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  • This chapter examines in detail the structure of IPv4 addresses and their application to the construction and testing of IP networks and subnetworks.
  • SubNet Mask AND Host Addr = Network (240 AND 148 = 144)
  • The allocation of these addresses inside the networks should be planned and documented.
  • There are benefits to using a layered model to describe network protocols and operations.
  • IPv6 features
  • Consider an internetwork that requires three subnets.
  • Consider this example with five LANs and a WAN for a total of 6 networks.
  • This scenario has the following requirements: AtlantaHQ 58 host addresses PerthHQ 26 host addresses SydneyHQ 10 host addresses CorpusHQ 10 host addresses WAN links 2 host addresses (each)
  • Given address block is 192.168.15.0/24.
  • Chapter6

    1. 1. Ch 6 - Chapter 6 Addressing the Network – IPv4
    2. 2. Objectives <ul><li>Explain the structure of IP addressing and demonstrate the ability to convert between 8-bit binary and decimal numbers </li></ul><ul><li>Given an IPv4 address, classify by type and describe how it is used in the network </li></ul><ul><li>Explain how addresses are assigned to networks by ISPs and within networks by administrators </li></ul><ul><li>Determine the network portion of the host address and explain the role of the subnet mask in dividing networks </li></ul><ul><li>Given IPv4 addressing information and design criteria, calculate the appropriate addressing components </li></ul><ul><li>Use common testing utilities to verify and test network connectivity and operational status of the IP protocol stack on a host </li></ul>Ch 6 -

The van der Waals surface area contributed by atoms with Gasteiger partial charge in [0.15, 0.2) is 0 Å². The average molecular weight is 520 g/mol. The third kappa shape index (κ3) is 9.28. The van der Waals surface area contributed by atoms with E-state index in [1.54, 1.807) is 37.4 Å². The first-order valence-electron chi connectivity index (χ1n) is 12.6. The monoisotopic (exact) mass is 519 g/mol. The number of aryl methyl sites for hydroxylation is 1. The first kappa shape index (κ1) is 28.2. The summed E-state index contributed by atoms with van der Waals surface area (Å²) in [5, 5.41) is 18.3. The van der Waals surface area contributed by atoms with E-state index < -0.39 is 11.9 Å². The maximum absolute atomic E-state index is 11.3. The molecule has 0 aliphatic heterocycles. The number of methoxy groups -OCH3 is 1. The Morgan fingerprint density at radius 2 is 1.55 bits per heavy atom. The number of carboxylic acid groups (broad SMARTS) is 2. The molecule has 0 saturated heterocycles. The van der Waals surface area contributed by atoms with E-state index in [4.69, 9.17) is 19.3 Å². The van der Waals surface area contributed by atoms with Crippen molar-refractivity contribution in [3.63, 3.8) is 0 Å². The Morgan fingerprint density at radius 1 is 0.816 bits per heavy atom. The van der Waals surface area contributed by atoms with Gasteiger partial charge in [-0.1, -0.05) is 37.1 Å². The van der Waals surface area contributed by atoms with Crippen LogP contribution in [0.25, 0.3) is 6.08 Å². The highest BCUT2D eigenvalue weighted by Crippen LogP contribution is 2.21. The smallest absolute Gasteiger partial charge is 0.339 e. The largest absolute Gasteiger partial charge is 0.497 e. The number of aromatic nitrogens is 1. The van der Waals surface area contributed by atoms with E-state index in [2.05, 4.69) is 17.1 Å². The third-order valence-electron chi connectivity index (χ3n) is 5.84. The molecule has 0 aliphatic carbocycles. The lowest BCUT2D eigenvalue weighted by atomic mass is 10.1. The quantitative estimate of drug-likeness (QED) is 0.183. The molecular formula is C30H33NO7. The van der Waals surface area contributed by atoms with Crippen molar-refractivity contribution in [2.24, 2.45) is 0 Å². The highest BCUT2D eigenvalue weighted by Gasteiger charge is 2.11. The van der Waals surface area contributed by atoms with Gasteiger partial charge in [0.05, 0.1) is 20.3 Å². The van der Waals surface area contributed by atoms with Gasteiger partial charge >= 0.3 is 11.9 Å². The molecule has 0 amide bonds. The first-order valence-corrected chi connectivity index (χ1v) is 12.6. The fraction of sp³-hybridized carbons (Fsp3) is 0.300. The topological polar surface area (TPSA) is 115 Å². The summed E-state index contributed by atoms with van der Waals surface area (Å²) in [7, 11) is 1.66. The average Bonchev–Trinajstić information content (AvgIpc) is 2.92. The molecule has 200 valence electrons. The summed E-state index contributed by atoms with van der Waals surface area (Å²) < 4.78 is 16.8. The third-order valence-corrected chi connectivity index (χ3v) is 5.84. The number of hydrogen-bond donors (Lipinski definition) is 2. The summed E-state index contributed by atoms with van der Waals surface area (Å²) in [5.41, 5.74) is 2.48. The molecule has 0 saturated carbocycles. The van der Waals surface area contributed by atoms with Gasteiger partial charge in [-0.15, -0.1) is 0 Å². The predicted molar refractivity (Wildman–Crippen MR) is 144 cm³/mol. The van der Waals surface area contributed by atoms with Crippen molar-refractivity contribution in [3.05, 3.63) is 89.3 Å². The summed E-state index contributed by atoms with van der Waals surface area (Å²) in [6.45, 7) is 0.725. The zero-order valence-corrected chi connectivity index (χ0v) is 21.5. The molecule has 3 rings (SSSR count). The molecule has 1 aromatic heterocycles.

3. 3. IPv4 Addressing Structure <ul><li>IPv4 is the current form of addressing used on the Internet </li></ul><ul><li>Uses the dotted decimal structure to represent the 32-bit IP address </li></ul>Ch 6 -
    4. 4. IP Address <ul><li>Each device on a network must be uniquely defined </li></ul><ul><ul><li>assigned a 32-bit address </li></ul></ul><ul><ul><li>used to identify the source and destination addresses </li></ul></ul><ul><li>The 32-bit address is written in a dotted decimal format </li></ul><ul><ul><li>each byte (or octet) is represented in decimal and separated by a dot </li></ul></ul><ul><li>Contains the network and host portions </li></ul><ul><ul><li>some portion of the higher-order bits represents the network address </li></ul></ul><ul><ul><li>the number of bits in the host portion determines the number of hosts within the network </li></ul></ul>Ch 6 - network host